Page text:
Farm-to-table-centered communities are a big draw for home buyers, but they can also mean more profits for builders and developers. With creative land planning, communities of all sizes can tap into the growing interest in fresh produce and backyard gardens.
Farmscape, the largest urban farming venture in California, works with developers, architects and cities to turn cookie-cutter urban communities into agrihoods. The gardens not only attract a higher future sale, but also draw in a wider demographic of individual property buyers who are looking to live in a more interactive community environment, says Farmscape co-founder Lara Hermanson. Here, BUILDER talks with Hermanson about the benefits and challenges of agriculture-based amenities.
How many agrihoods have you worked on? What do they entail?
Farmscape currently has 15 agrihoods in various stages of development. Several multifamily projects were completed last year and have been feeding those apartment communities since July. Trellis (a new Pulte development in Walnut Creek, Calif.) just broke ground last month. We also have a half dozen additional projects still going through the entitlement process. All our projects start with the design, and we take into account the architecture, branding and community demographics as well as the microclimate.
From there, we assist our clients through the entitlement process, appearing at all review meetings to help educate city councils, community members, and design review commissions on what this new amenity/landscape entails. After approvals, we work with the installation team to get the project built, and then get sent to the HOA or apartment management team to schedule maintenance. Finally, we get in front of our end user-the community, to create volunteer opportunities and workshops so they can get their hands dirty as well.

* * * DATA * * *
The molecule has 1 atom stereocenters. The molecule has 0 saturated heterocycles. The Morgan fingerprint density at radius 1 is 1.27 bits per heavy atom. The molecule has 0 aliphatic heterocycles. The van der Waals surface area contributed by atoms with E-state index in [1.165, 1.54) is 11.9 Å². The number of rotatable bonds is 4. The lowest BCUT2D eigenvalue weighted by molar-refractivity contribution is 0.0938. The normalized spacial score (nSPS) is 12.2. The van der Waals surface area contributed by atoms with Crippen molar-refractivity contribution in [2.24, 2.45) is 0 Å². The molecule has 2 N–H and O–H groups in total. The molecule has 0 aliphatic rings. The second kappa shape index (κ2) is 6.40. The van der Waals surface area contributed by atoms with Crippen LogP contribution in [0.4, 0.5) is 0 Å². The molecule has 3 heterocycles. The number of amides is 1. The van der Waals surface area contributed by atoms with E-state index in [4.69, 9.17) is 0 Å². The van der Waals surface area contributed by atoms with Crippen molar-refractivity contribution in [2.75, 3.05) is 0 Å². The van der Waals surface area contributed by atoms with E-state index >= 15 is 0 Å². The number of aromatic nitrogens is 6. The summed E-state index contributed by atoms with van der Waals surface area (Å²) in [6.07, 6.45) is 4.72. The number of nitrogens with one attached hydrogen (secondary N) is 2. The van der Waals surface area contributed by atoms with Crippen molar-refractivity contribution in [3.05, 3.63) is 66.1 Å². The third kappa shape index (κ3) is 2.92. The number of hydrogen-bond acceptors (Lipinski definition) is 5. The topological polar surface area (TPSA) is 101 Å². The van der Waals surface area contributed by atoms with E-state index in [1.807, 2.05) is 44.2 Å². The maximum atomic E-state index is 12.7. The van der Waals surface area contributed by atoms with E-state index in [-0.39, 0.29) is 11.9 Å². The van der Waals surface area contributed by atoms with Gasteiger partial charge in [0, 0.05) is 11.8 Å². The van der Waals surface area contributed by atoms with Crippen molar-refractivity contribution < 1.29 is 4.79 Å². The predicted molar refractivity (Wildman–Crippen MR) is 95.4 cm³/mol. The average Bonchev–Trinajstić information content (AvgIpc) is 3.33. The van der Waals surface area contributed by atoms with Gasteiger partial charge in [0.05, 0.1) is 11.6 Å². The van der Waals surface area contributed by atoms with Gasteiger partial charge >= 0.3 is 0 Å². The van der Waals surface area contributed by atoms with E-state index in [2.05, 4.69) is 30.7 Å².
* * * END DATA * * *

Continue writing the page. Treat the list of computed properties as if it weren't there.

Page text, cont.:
How much do they cost?
Installation for a small agrihood starts around $20K and goes up from there depending on complexity and size. A small agrihood could consist of 8-10 raised beds, 6 orchard trees and mulching. Large agrihoods can include more sizeable orchards, row crops, vineyards and ornamental garden. Large or small, the final result is a product that encourages residents to enjoy the perks of rural farm life with none of the responsibility.
What type of value do they add to a project?
Good landscaping and maintenance can add around seven percent to a commercial or residential property. Excellent landscaping (such as Farmscape's gardens) can increase the value to up to 28%. Agrihoods also have the ancillary benefit of creating a sense of place for communities, increasing resident well-being, and enhancing pride of ownership. We have experienced easy approvals in city councils, thanks to resident enthusiasm for agrihood projects.
What are some other benefits?
Generally, developers can expect fewer resubmits and greater community support during the entitlement process alongside Farmscape supporting developers through the design, installation, maintenance and programming phases. Additionally, In Santa Clara, the community rallied behind the Win6 agrihood development, with over 300 community members regularly attending City Council meetings in support of the project. They even created #Agrihood t-shirts and an online campaign to move the dial for the developers.
Does a community need a lot of land to have residential farming?
Not necessarily. A small agrihood can be designed to suit a 500 square foot space, and are very appropriate for infill developments. Larger suburban development can expand to several acres. We design each project to match the neighborhood and the future residents.
Running with setup costs from $55,000 to larger plots of $1 million per development, the gardens include row crops, raised beds, orchards, vineyards, and edible-inspired ornamental landscaping. Farmscape trains and manages local team members in the Farmscape method, and offers continual training and support to agrihood communities. The final result is a product that encourages residents to enjoy the perks of rural farm life with none of the responsibility.
Why do you think there is such an interest in gardens?
I think there's several reasons. Most households have two working adults, who don't have a lot of downtime for gardening. Coming home to an awesome vegetable garden, that they don't have to work themselves, is a great perk. Also, the drought in California has made everyone re-think their landscape. Agrihoods, with smart drip irrigation, use a lot less water than traditional lawn. Besides, no one wants their home to have the same landscaping as an office building. But most importantly, people love to eat good food. If they can eat a fresh picked salad every day and take a homegrown peach to work, life is pretty good.